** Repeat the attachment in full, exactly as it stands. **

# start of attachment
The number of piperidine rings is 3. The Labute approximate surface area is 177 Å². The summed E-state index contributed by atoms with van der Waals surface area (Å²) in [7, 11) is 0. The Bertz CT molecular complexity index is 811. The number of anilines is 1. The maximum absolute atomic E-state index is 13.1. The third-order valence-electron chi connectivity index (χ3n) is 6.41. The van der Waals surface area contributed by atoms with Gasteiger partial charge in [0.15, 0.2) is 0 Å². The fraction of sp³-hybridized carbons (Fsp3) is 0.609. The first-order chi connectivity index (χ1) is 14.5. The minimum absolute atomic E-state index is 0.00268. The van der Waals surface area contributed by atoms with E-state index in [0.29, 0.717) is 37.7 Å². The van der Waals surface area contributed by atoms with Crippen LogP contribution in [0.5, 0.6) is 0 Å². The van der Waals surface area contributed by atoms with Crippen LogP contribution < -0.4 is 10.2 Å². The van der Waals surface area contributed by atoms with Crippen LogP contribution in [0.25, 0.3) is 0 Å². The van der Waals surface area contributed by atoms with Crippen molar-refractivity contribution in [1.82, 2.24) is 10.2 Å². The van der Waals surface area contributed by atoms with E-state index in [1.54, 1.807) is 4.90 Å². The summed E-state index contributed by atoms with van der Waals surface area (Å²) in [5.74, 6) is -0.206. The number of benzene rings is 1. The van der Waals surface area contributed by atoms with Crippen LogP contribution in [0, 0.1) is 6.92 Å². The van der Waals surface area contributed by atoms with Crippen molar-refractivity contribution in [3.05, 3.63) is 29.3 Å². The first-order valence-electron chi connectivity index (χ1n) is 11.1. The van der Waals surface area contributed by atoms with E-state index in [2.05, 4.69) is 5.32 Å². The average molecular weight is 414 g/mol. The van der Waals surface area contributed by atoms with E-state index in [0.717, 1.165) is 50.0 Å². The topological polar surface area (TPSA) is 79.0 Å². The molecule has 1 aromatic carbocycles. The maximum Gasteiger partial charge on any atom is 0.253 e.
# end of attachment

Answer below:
The number of piperidine rings is 3. The Labute approximate surface area is 177 Å². The summed E-state index contributed by atoms with van der Waals surface area (Å²) in [7, 11) is 0. The Bertz CT molecular complexity index is 811. The number of anilines is 1. The maximum absolute atomic E-state index is 13.1. The third-order valence-electron chi connectivity index (χ3n) is 6.41. The van der Waals surface area contributed by atoms with Gasteiger partial charge in [0.15, 0.2) is 0 Å². The fraction of sp³-hybridized carbons (Fsp3) is 0.609. The first-order chi connectivity index (χ1) is 14.5. The minimum absolute atomic E-state index is 0.00268. The van der Waals surface area contributed by atoms with E-state index in [0.29, 0.717) is 37.7 Å². The van der Waals surface area contributed by atoms with Crippen LogP contribution in [0.5, 0.6) is 0 Å². The van der Waals surface area contributed by atoms with Crippen LogP contribution < -0.4 is 10.2 Å². The van der Waals surface area contributed by atoms with Crippen LogP contribution in [0.25, 0.3) is 0 Å². The van der Waals surface area contributed by atoms with Crippen molar-refractivity contribution in [1.82, 2.24) is 10.2 Å². The van der Waals surface area contributed by atoms with E-state index in [1.54, 1.807) is 4.90 Å². The summed E-state index contributed by atoms with van der Waals surface area (Å²) in [5.74, 6) is -0.206. The number of benzene rings is 1. The van der Waals surface area contributed by atoms with Crippen LogP contribution in [0, 0.1) is 6.92 Å². The van der Waals surface area contributed by atoms with Crippen molar-refractivity contribution in [3.05, 3.63) is 29.3 Å². The first-order valence-electron chi connectivity index (χ1n) is 11.1. The van der Waals surface area contributed by atoms with E-state index in [2.05, 4.69) is 5.32 Å². The average molecular weight is 414 g/mol. The van der Waals surface area contributed by atoms with E-state index in [0.717, 1.165) is 50.0 Å². The topological polar surface area (TPSA) is 79.0 Å². The molecule has 1 aromatic carbocycles. The maximum Gasteiger partial charge on any atom is 0.253 e.